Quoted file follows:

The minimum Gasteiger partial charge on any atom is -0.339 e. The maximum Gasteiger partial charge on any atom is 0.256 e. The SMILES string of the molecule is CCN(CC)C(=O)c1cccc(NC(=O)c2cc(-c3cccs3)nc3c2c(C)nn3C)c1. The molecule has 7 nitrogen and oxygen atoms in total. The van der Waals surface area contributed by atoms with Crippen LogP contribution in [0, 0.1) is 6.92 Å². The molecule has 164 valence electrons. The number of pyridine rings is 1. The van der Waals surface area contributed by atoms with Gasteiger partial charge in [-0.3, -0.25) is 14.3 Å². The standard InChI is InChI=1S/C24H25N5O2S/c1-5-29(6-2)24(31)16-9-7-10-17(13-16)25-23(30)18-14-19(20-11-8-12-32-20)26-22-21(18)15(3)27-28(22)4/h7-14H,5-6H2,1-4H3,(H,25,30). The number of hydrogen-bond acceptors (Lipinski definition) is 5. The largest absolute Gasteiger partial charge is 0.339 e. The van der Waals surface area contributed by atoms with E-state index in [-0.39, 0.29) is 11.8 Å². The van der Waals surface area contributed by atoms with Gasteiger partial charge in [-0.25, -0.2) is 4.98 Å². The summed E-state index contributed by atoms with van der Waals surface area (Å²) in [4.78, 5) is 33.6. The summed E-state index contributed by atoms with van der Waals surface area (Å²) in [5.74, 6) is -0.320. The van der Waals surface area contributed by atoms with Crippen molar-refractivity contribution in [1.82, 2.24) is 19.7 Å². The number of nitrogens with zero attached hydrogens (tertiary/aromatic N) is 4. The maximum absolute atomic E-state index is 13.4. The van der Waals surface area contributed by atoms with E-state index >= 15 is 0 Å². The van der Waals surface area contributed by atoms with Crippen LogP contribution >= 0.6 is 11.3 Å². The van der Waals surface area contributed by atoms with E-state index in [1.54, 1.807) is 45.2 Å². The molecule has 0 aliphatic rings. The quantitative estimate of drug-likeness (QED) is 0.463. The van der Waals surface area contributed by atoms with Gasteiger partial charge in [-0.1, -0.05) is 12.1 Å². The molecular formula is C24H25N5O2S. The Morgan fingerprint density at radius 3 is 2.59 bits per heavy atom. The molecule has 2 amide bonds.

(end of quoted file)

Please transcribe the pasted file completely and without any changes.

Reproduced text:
The minimum Gasteiger partial charge on any atom is -0.339 e. The maximum Gasteiger partial charge on any atom is 0.256 e. The SMILES string of the molecule is CCN(CC)C(=O)c1cccc(NC(=O)c2cc(-c3cccs3)nc3c2c(C)nn3C)c1. The molecule has 7 nitrogen and oxygen atoms in total. The van der Waals surface area contributed by atoms with Crippen LogP contribution in [0, 0.1) is 6.92 Å². The molecule has 164 valence electrons. The number of pyridine rings is 1. The van der Waals surface area contributed by atoms with Gasteiger partial charge in [-0.3, -0.25) is 14.3 Å². The standard InChI is InChI=1S/C24H25N5O2S/c1-5-29(6-2)24(31)16-9-7-10-17(13-16)25-23(30)18-14-19(20-11-8-12-32-20)26-22-21(18)15(3)27-28(22)4/h7-14H,5-6H2,1-4H3,(H,25,30). The number of hydrogen-bond acceptors (Lipinski definition) is 5. The largest absolute Gasteiger partial charge is 0.339 e. The van der Waals surface area contributed by atoms with E-state index in [-0.39, 0.29) is 11.8 Å². The van der Waals surface area contributed by atoms with Gasteiger partial charge in [-0.25, -0.2) is 4.98 Å². The summed E-state index contributed by atoms with van der Waals surface area (Å²) in [4.78, 5) is 33.6. The summed E-state index contributed by atoms with van der Waals surface area (Å²) in [5.74, 6) is -0.320. The van der Waals surface area contributed by atoms with Crippen molar-refractivity contribution in [1.82, 2.24) is 19.7 Å². The number of nitrogens with zero attached hydrogens (tertiary/aromatic N) is 4. The maximum absolute atomic E-state index is 13.4. The van der Waals surface area contributed by atoms with E-state index >= 15 is 0 Å². The van der Waals surface area contributed by atoms with Crippen LogP contribution >= 0.6 is 11.3 Å². The van der Waals surface area contributed by atoms with E-state index in [1.54, 1.807) is 45.2 Å². The molecule has 0 aliphatic rings. The quantitative estimate of drug-likeness (QED) is 0.463. The van der Waals surface area contributed by atoms with Gasteiger partial charge in [-0.1, -0.05) is 12.1 Å². The molecular formula is C24H25N5O2S. The Morgan fingerprint density at radius 3 is 2.59 bits per heavy atom. The molecule has 2 amide bonds.